What are we talking about? So far this year, the crisis in Ukraine has dominated the news. In financial markets, many equity markets have suffered, but we’d argue that the real story has been in the bond market. The chart below shows the US 10-year yield, which has risen pretty sharply over the course of the quarter.
The chart below tries to put that move into context. It looks at the actual quarterly change of the 10-year yield over time. This is the third sharpest rise we’ve seen in a quarter over the past decade.
As you would imagine, that has had an impact on fixed income returns. The chart below shows the one-year return for the Bloomberg Global Aggregate index (in sterling) – a widely used global bond market index, down around 5% year-to-date.
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While the next chart shows the sharpest drawdown in US treasuries in the past forty years.
The chart below compares the price (indexed from the start of 2018) of an asset generally regarded as high-risk and high return, in this case the Ark Innovation ETF, and something ostensibly low-risk, in this case the Austrian sovereign 100-year. bond. The comparison is pretty close!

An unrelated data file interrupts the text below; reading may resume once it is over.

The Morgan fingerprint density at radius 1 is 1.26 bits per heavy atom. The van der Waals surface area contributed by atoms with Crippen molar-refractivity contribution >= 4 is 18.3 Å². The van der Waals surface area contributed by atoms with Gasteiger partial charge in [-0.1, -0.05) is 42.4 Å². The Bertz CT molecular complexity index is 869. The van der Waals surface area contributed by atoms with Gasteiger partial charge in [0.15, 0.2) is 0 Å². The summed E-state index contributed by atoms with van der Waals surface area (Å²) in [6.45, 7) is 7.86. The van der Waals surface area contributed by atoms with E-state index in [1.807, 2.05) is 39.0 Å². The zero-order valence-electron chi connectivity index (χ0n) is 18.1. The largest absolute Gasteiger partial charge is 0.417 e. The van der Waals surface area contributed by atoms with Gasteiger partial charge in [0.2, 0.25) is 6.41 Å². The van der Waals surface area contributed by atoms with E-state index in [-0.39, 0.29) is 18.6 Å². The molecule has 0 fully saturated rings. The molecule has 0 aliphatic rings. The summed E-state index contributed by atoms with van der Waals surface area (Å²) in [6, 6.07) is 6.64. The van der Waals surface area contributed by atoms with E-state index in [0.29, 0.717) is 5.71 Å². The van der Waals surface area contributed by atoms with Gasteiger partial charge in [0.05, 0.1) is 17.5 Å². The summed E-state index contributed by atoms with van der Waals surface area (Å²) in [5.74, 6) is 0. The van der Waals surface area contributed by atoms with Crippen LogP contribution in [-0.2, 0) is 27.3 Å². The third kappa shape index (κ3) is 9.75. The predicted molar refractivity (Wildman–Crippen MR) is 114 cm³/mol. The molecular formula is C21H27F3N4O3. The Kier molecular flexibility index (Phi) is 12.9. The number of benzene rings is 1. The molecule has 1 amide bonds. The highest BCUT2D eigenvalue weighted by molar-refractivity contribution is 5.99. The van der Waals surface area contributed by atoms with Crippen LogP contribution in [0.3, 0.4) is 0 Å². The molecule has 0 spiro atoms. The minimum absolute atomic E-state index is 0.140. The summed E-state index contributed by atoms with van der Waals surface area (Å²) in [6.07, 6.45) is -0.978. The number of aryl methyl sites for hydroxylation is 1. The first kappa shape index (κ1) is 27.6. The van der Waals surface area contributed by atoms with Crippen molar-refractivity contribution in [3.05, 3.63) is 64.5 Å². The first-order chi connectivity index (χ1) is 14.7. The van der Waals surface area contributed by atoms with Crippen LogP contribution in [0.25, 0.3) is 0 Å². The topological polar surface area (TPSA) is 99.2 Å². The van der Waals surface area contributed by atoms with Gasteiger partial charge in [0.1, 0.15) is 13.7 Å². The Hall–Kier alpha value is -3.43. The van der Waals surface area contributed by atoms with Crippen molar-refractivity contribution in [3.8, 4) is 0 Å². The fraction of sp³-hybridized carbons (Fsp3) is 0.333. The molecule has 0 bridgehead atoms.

It’s tempting to say we’re over-egging this. The Austrian 100-year bond might not have that much credit risk but, by definition, it carries a lot of duration risk. When yields fall, it does really well, and vice versa. But it’s still an important reminder that the decisions we make in the fixed income part of a multi-asset portfolio can have significant implications for returns. We’re often asked – what’s the point of fixed income with yields so low – and it’s an important question. The charts above remind us that there are still a lot of ways to help our clients with our choices in fixed income.